It is often thought that a bargain can be had when buying assets from a business in financial trouble. Whilst this might be true, the “buyer must beware”. The Buyer will buy only such right, title and interest as the seller has in the assets, if any, without any warranties, and without any formal disclosure. It is for the buyer to physically inspect all and any assets it wants to buy to satisfy itself as to title, condition, and transferability. The focus of such transactions should not, for the buyer, therefore be fixated on price, but this does mean that such transactions are nevertheless very price sensitive and conducted at speed by seasoned and specialist professionals.
We routinely advise both Insolvency Practitioners and Buyers in constructing and completing on the purchase of the business, the assets and/or the contracts of an insolvent company or groups of companies, and pride ourselves in seeking the best possible terms for the client.
If you are contemplating buying or selling any assets from a business in financial distress we would be pleased to advise you through the process to achieve the right transaction for you. Firstly as a buyer, you must decide on whether you will buy those of its particular assets that you wish to buy or the shares of the distressed company. If you buy the shares you will buy the whole company in its present form, with all of its assets, but also with all of its liabilities and obligations. You would not then need to transfer all of the contracts in place, but check the contracts which may terminate upon any change of control of the company.
The majority of distressed transactions proceed by a sale and purchase of selected assets. We have a wealth of experience in advising parties in the sale and purchase of shares in a business, but this note concentrates on points to consider when buying assets from an insolvent company
Some key points to consider before advancing any negotiations or contracting to buy a distressed business or assets in these types of transaction are:
A key part of such a process is a clarity of commercial purpose and understanding how the business and assets once acquired will operate differently and profitably whether alone or in association with the buyer’s existing business. The offer made will often be crucial in shaping the transaction and expectations of the parties.
Timing: Before or after the Seller is placed into a formal insolvency process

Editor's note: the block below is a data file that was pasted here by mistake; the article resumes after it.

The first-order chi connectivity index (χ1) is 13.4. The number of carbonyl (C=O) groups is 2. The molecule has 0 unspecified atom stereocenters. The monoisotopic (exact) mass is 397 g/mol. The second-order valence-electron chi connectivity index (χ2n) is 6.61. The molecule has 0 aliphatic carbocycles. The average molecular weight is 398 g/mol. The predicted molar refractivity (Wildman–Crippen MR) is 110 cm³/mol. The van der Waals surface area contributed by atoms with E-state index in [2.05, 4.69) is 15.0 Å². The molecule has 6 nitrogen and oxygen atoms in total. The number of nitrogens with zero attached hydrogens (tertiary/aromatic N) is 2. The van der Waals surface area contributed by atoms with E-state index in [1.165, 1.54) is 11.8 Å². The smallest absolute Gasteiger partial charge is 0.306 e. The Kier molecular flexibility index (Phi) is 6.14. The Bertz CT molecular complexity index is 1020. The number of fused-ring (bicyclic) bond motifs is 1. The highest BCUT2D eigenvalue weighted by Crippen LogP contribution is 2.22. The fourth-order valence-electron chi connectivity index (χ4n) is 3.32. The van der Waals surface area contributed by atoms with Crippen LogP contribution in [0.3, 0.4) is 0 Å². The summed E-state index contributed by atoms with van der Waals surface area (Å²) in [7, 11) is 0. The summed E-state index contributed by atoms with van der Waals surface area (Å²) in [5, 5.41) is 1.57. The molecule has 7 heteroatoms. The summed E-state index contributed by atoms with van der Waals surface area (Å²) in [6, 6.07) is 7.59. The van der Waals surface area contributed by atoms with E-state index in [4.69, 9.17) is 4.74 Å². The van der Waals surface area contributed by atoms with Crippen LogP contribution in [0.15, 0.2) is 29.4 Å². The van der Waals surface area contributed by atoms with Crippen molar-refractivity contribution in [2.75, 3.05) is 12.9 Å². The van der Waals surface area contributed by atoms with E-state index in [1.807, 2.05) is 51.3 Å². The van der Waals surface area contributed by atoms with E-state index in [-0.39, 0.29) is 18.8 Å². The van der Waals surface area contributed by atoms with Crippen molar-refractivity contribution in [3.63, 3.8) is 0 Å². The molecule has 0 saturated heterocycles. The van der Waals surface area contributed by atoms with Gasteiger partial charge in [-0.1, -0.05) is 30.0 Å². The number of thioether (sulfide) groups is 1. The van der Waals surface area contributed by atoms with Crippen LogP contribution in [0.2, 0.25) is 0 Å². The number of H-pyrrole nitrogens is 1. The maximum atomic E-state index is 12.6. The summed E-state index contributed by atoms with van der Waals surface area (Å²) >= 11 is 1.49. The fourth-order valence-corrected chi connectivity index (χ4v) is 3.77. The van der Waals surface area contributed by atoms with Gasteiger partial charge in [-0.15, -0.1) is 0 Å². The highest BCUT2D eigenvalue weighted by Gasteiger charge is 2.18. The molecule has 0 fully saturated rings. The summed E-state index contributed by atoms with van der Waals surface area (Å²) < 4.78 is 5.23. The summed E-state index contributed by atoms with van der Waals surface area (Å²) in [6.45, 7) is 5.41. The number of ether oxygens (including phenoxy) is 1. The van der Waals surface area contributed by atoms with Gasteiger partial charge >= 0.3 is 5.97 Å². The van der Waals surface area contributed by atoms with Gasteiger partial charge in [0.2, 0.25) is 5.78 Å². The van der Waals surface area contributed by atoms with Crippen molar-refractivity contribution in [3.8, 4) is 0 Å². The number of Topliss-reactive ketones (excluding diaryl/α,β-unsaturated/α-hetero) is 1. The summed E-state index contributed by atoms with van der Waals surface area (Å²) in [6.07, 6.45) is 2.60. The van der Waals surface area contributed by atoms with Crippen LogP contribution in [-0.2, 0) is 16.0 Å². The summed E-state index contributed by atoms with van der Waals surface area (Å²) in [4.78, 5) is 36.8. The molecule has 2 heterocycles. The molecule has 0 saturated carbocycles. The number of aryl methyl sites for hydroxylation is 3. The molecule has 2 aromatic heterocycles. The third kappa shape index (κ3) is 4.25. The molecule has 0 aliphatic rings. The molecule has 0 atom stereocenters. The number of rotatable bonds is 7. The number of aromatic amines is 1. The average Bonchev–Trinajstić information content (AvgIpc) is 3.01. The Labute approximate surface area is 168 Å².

Timing is often critical, and routinely parties want to complete sooner rather than later; however, if a sale is completed between parties before an insolvency practitioner is appointed to the seller, the sale could be at risk from a review and possible challenge if the Insolvency Practitioner considers the buyer paid less than fair value. See Antecedent transactions.
The sale will proceed from offer to completion in a matter of days or weeks. Can the Buyer accommodate the deadline with its own corporate structures, funding, appropriate VAT registration, and banking and other operational facilities. Evidence of funding may be required as part of the offer process before negotiations commences.
The buyer will get no comfort from the Seller on the condition of the assets to be bought, their ownership, or the rights of third parties to those assets. If in fact the buyer does not get what it expects, because a third party owns a key asset, an asset is not fit for purpose, or indeed the contracts with customers the buyer so crucially wanted are terminated, the buyer will rarely have any come back on the seller – to seek to reduce the price, or have any claims for breach of warranty, as no actionable comfort was provided by the Seller. Put simply the buyer must quickly inspect all assets (including paperwork to intangible assets) to ensure they exist, work and are fit for purpose. The buyer factors in all such risks to the offer price. Often such risks can materialise only during the process and the scope of the transaction or its structure may change quickly to seek to manage those risks. That may entail parallel negotiations with other parties also.